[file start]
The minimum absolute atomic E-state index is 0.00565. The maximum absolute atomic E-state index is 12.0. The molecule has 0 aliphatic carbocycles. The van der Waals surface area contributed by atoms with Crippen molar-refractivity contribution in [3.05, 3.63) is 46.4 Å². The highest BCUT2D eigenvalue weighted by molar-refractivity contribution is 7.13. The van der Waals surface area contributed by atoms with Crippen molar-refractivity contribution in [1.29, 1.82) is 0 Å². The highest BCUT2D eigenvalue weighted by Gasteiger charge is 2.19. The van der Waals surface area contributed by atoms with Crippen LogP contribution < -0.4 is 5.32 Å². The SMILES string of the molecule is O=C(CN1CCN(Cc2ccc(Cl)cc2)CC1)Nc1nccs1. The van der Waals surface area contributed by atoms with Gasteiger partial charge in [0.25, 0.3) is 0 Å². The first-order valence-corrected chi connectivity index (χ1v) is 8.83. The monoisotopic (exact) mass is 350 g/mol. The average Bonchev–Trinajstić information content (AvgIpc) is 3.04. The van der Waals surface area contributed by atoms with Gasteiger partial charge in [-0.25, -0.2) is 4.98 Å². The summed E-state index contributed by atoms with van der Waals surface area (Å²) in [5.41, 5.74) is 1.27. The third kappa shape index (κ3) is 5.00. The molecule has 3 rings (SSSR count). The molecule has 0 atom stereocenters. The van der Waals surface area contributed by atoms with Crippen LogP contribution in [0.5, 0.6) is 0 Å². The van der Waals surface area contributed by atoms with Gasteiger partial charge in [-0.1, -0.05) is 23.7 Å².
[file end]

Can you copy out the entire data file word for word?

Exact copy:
The minimum absolute atomic E-state index is 0.00565. The maximum absolute atomic E-state index is 12.0. The molecule has 0 aliphatic carbocycles. The van der Waals surface area contributed by atoms with Crippen molar-refractivity contribution in [3.05, 3.63) is 46.4 Å². The highest BCUT2D eigenvalue weighted by molar-refractivity contribution is 7.13. The van der Waals surface area contributed by atoms with Crippen molar-refractivity contribution in [1.29, 1.82) is 0 Å². The highest BCUT2D eigenvalue weighted by Gasteiger charge is 2.19. The van der Waals surface area contributed by atoms with Crippen LogP contribution < -0.4 is 5.32 Å². The SMILES string of the molecule is O=C(CN1CCN(Cc2ccc(Cl)cc2)CC1)Nc1nccs1. The van der Waals surface area contributed by atoms with Gasteiger partial charge in [0.25, 0.3) is 0 Å². The first-order valence-corrected chi connectivity index (χ1v) is 8.83. The monoisotopic (exact) mass is 350 g/mol. The average Bonchev–Trinajstić information content (AvgIpc) is 3.04. The van der Waals surface area contributed by atoms with Gasteiger partial charge in [-0.25, -0.2) is 4.98 Å². The summed E-state index contributed by atoms with van der Waals surface area (Å²) in [5.41, 5.74) is 1.27. The third kappa shape index (κ3) is 5.00. The molecule has 3 rings (SSSR count). The molecule has 0 atom stereocenters. The van der Waals surface area contributed by atoms with Crippen LogP contribution in [0.5, 0.6) is 0 Å². The van der Waals surface area contributed by atoms with Gasteiger partial charge in [-0.1, -0.05) is 23.7 Å².